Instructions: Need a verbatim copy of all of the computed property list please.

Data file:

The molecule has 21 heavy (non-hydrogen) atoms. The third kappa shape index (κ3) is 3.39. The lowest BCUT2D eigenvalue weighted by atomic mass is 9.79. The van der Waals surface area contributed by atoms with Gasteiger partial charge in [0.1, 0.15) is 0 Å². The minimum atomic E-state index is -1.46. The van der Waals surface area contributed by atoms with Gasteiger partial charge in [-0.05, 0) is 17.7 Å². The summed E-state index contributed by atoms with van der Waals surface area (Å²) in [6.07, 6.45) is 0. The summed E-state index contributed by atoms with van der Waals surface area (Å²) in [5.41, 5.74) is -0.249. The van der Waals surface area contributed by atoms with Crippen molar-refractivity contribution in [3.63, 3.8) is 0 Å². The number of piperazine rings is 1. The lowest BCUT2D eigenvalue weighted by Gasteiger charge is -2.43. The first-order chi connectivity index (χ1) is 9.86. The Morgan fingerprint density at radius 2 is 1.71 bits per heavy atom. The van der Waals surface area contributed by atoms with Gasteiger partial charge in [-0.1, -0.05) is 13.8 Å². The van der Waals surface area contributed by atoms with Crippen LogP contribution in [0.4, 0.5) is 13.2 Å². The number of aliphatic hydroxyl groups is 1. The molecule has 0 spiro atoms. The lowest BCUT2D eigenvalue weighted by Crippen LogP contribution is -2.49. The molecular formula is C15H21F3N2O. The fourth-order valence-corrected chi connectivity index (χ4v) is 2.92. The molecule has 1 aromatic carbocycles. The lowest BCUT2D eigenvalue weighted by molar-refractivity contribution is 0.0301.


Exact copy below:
The molecule has 21 heavy (non-hydrogen) atoms. The third kappa shape index (κ3) is 3.39. The lowest BCUT2D eigenvalue weighted by atomic mass is 9.79. The van der Waals surface area contributed by atoms with Gasteiger partial charge in [0.1, 0.15) is 0 Å². The minimum atomic E-state index is -1.46. The van der Waals surface area contributed by atoms with Gasteiger partial charge in [-0.05, 0) is 17.7 Å². The summed E-state index contributed by atoms with van der Waals surface area (Å²) in [6.07, 6.45) is 0. The summed E-state index contributed by atoms with van der Waals surface area (Å²) in [5.41, 5.74) is -0.249. The van der Waals surface area contributed by atoms with Crippen molar-refractivity contribution in [3.63, 3.8) is 0 Å². The number of piperazine rings is 1. The lowest BCUT2D eigenvalue weighted by Gasteiger charge is -2.43. The first-order chi connectivity index (χ1) is 9.86. The Morgan fingerprint density at radius 2 is 1.71 bits per heavy atom. The van der Waals surface area contributed by atoms with Gasteiger partial charge in [-0.1, -0.05) is 13.8 Å². The van der Waals surface area contributed by atoms with Crippen LogP contribution in [0.4, 0.5) is 13.2 Å². The number of aliphatic hydroxyl groups is 1. The molecule has 0 spiro atoms. The lowest BCUT2D eigenvalue weighted by Crippen LogP contribution is -2.49. The molecular formula is C15H21F3N2O. The fourth-order valence-corrected chi connectivity index (χ4v) is 2.92. The molecule has 1 aromatic carbocycles. The lowest BCUT2D eigenvalue weighted by molar-refractivity contribution is 0.0301.